Interview, Uncategorized

Interview with Award Winning Author, Wendi Silvano

I’m honored to share an interview with award-winning author, Wendi Silvano. Wendi is a dear friend and integral member of my local critique group. She also is a generous contributor to the greater children’s writing community and presenter at our past RMC SCBWI events. Wendi will be presenting at our West Slope workshop, CRAFTING COMPELLING CHARACTERS on April 18th in Grand Junction, Colorado. She is also critiquing individual picture book manuscripts for a limited number of author attendees. Often authors in presenter/critique positions are humble about their accomplishments. Potential attendees have limited knowledge about the depth of experience they bring to the larger children’s writing community.

Welcome Wendi. Would you please give us a little background about your writing career?

Just One More     I have been writing for almost 21 years. I taught school until my third child was born. I stopped teaching to be a stay-at-home mom, and discovered I wasn’t much for the usual domestic things (cooking, sewing, gardening, etc.). I have had a passion for children’s literature ever since I can remember, and I realized I would love to create something like those books I loved so much as a child, as a teacher and as a parent. Of course I felt that my first stories were pretty good, and that some would surely be published.

How long was it before you sold your first story?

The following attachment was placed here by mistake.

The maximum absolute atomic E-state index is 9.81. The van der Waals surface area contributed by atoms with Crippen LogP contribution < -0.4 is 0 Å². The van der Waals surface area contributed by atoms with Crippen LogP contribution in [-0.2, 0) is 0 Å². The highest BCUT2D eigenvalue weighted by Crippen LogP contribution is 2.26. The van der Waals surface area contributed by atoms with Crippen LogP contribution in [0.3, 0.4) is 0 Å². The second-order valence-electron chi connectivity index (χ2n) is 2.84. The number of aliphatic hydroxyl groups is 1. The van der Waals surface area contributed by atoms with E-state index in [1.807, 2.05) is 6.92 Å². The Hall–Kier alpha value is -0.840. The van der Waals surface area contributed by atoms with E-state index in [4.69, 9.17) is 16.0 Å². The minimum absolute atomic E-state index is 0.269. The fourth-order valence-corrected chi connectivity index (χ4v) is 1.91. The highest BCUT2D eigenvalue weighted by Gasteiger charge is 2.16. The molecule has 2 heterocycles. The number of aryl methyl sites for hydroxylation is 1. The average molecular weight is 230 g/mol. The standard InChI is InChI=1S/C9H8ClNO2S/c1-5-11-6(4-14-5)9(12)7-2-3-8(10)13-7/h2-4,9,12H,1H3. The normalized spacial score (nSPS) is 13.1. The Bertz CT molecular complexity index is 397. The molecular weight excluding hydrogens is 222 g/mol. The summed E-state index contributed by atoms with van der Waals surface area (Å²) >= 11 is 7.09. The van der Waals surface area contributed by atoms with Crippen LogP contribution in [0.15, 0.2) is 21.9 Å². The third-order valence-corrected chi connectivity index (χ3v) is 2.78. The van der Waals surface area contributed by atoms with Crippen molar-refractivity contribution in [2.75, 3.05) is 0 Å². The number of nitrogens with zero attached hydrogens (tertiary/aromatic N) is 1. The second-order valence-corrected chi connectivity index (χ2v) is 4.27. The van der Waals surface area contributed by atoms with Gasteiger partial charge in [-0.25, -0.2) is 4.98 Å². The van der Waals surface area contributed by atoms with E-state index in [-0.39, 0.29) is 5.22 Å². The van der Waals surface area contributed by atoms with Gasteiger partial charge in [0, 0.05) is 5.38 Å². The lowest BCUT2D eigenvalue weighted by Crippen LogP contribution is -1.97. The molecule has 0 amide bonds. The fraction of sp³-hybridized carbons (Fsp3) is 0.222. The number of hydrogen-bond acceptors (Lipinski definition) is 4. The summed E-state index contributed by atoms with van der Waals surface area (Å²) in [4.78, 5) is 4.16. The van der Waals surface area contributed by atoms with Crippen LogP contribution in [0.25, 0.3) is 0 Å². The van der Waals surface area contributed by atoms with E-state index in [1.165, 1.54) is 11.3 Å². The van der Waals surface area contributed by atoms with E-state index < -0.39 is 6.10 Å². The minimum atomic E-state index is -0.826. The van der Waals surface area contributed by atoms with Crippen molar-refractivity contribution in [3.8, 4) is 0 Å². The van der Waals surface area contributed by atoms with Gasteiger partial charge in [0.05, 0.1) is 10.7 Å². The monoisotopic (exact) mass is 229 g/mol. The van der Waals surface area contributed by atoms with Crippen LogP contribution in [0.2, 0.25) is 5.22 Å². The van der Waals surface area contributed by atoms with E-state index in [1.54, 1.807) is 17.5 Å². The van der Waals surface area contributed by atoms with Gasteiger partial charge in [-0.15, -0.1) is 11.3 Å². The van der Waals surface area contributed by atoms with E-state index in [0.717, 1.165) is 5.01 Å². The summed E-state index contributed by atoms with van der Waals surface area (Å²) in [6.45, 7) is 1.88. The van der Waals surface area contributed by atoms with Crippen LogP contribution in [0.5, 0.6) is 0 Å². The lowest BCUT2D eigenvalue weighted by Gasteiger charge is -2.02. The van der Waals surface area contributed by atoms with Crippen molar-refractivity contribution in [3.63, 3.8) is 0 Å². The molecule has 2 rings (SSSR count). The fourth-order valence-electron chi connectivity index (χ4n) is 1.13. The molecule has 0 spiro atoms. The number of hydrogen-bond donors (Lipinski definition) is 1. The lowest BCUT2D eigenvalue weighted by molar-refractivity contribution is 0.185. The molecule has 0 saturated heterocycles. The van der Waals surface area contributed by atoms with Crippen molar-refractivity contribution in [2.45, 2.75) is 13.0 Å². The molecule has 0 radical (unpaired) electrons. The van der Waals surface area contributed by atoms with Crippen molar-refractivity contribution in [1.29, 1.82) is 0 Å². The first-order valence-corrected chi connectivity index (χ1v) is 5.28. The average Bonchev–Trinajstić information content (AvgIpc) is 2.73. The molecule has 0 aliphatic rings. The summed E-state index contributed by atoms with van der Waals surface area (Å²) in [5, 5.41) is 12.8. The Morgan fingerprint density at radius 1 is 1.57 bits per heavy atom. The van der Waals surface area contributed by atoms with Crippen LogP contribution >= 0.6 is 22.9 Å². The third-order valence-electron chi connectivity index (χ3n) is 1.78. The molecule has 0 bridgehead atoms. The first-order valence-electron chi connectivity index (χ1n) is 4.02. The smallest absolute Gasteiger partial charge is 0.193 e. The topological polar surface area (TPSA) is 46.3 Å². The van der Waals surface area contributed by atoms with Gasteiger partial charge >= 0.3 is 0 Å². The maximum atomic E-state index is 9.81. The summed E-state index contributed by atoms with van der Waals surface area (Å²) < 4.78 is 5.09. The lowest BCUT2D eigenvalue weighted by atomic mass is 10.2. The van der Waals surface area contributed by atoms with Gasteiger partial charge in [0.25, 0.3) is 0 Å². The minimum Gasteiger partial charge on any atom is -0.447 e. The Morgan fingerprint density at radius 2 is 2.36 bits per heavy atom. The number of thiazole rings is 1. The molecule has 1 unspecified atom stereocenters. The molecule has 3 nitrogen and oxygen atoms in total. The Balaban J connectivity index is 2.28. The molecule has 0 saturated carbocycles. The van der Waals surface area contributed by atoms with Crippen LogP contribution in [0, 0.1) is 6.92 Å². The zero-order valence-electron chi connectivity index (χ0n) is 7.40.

It was six years before I sold my first story (to Cricket Magazine) and seven years before my first picture book sold (after dozens of rejections on many stories). The more I learned, the more I realized what I still needed to learn. In fact, I still often think about how much more there is to learn. I kept going because I love picture books so much, and just can’t imagine not writing (even if it’s just for me and my kids).

Wendi, can you tell us a bit about your recent projects and how you stay active as a writer?

I have 6 picture books published and a new one coming out this August. The most recent are TURKEY TROUBLE, TURKEY CLAUS and the upcoming TURKEY TRICK OR TREAT (all from Two Lions Press). I have won the Children’s Choice Award for two of my books (TURKEY TROUBLE and JUST ONE MORE) and TURKEY CLAUS was named one of the “10 Best Picture Books of 2012” by YABC.

Turkey Claus-1

What else have you written and published?

I have written more than a dozen emergent readers (including 7 Duck and Goose tales), numerous stories, poems and articles in children’s magazines such as Highlights for Children, Highlights High Five, Highlights Hello, Cricket, Babybug, OWL, The Friend, Pockets and others. I have also written more than a dozen teacher resource books, hundreds of educational reading passages and numerous other work-for-hire projects.

In thinking about our CRAFTING COMPELLING CHARACTERS in April. How do you find and develop your characters?

I find characters EVERYWHERE! I have several spiral index card pads full of character ideas. Sometimes I will see a person or animal that gives me an idea. (My Duck and Goose emergent readers were inspired by the geese I saw at Corn Lake, my “hopefully-soon-to-be-sold” manuscript THE TALE OF A TAIL was inspired by our pet cat who is afraid of his own tail, and so on). Sometimes just a name will come to me and it becomes a character that starts inhabiting my mind. (One example is an ordinary lad with an extraordinary name- Bartholomew Augustus Montgomery III). Other times I might come up with a book title that I like and then imagine who the characters in that book might be (for example “Two Proper Penguins”). Most of these characters sit in my notebooks for a LONG time before they ever get their stories written. It takes me months or years even to figure out exactly what their personalities are like, what they care about, what they desperately want and how they might go about trying to get it. Some may never get that far, but there’s always one or two that I just keep thinking about. Those are the ones I “grab” and run with.